DETAILED TRANSFORMER OIL TESTING AVAILABLE
Keeping your transformer oil in excellent condition is vital to the efficient running of your equipment. In addition to our standard test, we are able to offer more detailed analysis on transformer oils.
To receive a report containing this additional analysis, order part number "TAO001" for level 2 analysis from our lab.
The tests include;
Dissolved Gas Analysis (DGA)
This is the best test to detect faults in tap selector units early in the process. Oils and silicones insulation fluids are used primarily due to their high dielectric strength, chemical stability and heat transfer properties. Normally virtually no breakdown of the dielectric fluid occurs, but when thermal or electrical faults arise, fluid and insulating material can breakdown. Breakdown gases include hydrogen, methane, ethane, acetylene, carbon monoxide and carbon dioxide, and these can all dissolve in the dielectric fluid. Quantifying and interpreting the levels of each of these enables you to identify the root cause of problems such as sparking, arcing and overheating.
High acidity increases the rate of breakdown of insulating paper which in turn can corrode the steel tanks. Oil should be changed when acidity approaches 0.3mgKOH/g, but maybe changed earlier in some applications or conditions.
A simple test designed to measure the ability of a fluid not to fail when under high voltage; the higher the dielectric strength, the better the insulator.
When fibres are present this can lead to poor electric strength as the fibres are drawn into the electrical field causing arcing. The problem becomes much more pronounced if these fibres are wet due to water in the oil as the moisture, in combination with fibre in main tanks and selectors, reduces the electric strength of the oil to very unsafe levels which can result in failure.
Polychlorinated Biphenyl Analysis
PCB's historically used in transformer applications can collect in food chains and as a result, legislation is strict to control their use. Any Liquids with 50+ ppm by weight is dangerous and must be disposed of by incineration. The current standard is for suppliers not to supply oil containing more than 10ppm. Our service quantifies the main types of PCB i.e. 1242, 1254 and 1260 and reports the total PCB ppm content.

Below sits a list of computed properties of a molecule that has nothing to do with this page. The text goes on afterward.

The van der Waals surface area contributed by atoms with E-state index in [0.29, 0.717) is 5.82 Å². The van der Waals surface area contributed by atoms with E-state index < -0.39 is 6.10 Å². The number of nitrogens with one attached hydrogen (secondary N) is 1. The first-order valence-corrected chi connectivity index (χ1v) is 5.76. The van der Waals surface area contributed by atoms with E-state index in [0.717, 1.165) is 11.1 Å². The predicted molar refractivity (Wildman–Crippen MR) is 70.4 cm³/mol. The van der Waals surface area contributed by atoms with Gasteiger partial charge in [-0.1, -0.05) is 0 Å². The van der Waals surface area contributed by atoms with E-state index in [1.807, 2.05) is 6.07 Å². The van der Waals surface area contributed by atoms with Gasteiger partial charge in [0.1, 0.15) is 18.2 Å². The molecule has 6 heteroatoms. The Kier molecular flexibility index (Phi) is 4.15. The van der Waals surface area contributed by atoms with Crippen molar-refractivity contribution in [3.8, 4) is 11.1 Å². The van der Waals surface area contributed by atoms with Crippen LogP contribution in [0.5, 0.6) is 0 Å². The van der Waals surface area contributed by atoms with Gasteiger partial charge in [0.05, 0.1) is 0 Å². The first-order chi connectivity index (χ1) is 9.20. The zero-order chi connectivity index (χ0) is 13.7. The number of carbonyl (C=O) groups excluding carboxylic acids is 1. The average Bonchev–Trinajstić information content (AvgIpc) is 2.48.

The resistivity of oil is a measure of its electrical insulating properties. Oils of high resistivity will have a low content of free ions/particles and therefore a low concentration of conductive contaminants. This parameter is sensitive to soluble contaminants and degradation products.
The test is normally carried out at ambient temperature but useful additional information can be obtained if the test is carried out at different temperatures. Poor results at different temperatures indicate greater contamination.
Metal in Oil Analysis by ICP
ICP analysis of metal in Transformer oils is used to complement (DGA) data. When DGA results highlight a possible issue the ICP results help determine the cause of the fault type.
High energy faults can generate metal particles as well as breaking down the insulating material. Specific transformer components produce specific metal particles. These metals particles may be found alone or in differing combinations and concentrations; the type and ratio of metal particles can help identify the particular component at fault.
For example, copper (Cu) is found in windings, lead (Pb) is found in soldered joints and connectors. Iron (Fe) is in the core and tank, and aluminum (Al) can be found in windings, corona shields and bushings. Other components e.g. connectors may also contain tin (Sn), silver (Ag) and zinc (Zn).
As paper inside a transformer breaks down and weakens, furfuraldehyde is produced. There is a relationship between the furfuraldehyde present and the resulting degree of polymerization (DP) or paper strength. When DP falls, the paper becomes brittle and plans should be made for removing the transformer from use for repair or replacement. This relationship can be used to estimate the remaining service life of the transformer.
The water content of an oil sample is measured using a Karl Fischer titration and given in parts per million (ppm). For a 33kV transformer, the water content in the oil is normally considered to borderline fail when it reaches 25ppm and at fail point at 30ppm, though these limits vary depending upon oil sample type. This test should be carried out on an annual basis as an absolute minimum allowing a trend to be built and monitored and any remedial action to be taken before failure or damage arises.
Viscosity, ISO (Particle Count), Colour and Visual Appearance, S.G. (Specific Gravity) A.P.I. Gravity and a Microbiological/Bacteria check are also included in the transformer oil test.
Please contact us for more information.